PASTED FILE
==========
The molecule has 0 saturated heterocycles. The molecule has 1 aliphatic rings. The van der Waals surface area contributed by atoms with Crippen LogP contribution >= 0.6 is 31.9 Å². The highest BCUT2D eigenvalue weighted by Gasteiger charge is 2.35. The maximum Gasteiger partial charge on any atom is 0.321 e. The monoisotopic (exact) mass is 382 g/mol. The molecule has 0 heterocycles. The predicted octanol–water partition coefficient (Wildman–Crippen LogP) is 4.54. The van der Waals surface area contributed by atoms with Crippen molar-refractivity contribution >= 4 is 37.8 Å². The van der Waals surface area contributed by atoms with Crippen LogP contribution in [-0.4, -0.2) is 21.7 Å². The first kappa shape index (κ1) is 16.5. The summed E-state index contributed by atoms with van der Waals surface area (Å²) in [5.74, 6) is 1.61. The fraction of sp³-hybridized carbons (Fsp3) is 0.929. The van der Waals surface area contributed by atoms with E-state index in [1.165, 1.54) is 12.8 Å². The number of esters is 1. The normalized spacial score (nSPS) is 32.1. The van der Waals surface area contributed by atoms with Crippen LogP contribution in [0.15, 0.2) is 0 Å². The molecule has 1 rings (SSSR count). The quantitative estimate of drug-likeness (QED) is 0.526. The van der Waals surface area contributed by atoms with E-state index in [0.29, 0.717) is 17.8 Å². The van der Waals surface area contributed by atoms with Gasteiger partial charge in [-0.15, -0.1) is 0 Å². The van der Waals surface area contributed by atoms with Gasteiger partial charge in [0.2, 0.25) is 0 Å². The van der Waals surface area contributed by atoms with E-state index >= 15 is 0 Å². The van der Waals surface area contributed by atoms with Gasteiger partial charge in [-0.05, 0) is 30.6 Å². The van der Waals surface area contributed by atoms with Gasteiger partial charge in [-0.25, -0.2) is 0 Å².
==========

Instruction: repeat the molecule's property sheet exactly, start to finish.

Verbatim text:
The molecule has 0 saturated heterocycles. The molecule has 1 aliphatic rings. The van der Waals surface area contributed by atoms with Crippen LogP contribution >= 0.6 is 31.9 Å². The highest BCUT2D eigenvalue weighted by Gasteiger charge is 2.35. The maximum Gasteiger partial charge on any atom is 0.321 e. The monoisotopic (exact) mass is 382 g/mol. The molecule has 0 heterocycles. The predicted octanol–water partition coefficient (Wildman–Crippen LogP) is 4.54. The van der Waals surface area contributed by atoms with Crippen molar-refractivity contribution >= 4 is 37.8 Å². The van der Waals surface area contributed by atoms with Crippen LogP contribution in [-0.4, -0.2) is 21.7 Å². The first kappa shape index (κ1) is 16.5. The summed E-state index contributed by atoms with van der Waals surface area (Å²) in [5.74, 6) is 1.61. The fraction of sp³-hybridized carbons (Fsp3) is 0.929. The van der Waals surface area contributed by atoms with E-state index in [1.165, 1.54) is 12.8 Å². The number of esters is 1. The normalized spacial score (nSPS) is 32.1. The van der Waals surface area contributed by atoms with Crippen LogP contribution in [0.15, 0.2) is 0 Å². The molecule has 1 rings (SSSR count). The quantitative estimate of drug-likeness (QED) is 0.526. The van der Waals surface area contributed by atoms with E-state index in [0.29, 0.717) is 17.8 Å². The van der Waals surface area contributed by atoms with Gasteiger partial charge in [-0.15, -0.1) is 0 Å². The van der Waals surface area contributed by atoms with Gasteiger partial charge in [0.2, 0.25) is 0 Å². The van der Waals surface area contributed by atoms with E-state index >= 15 is 0 Å². The van der Waals surface area contributed by atoms with Gasteiger partial charge in [-0.05, 0) is 30.6 Å². The van der Waals surface area contributed by atoms with Gasteiger partial charge in [-0.25, -0.2) is 0 Å².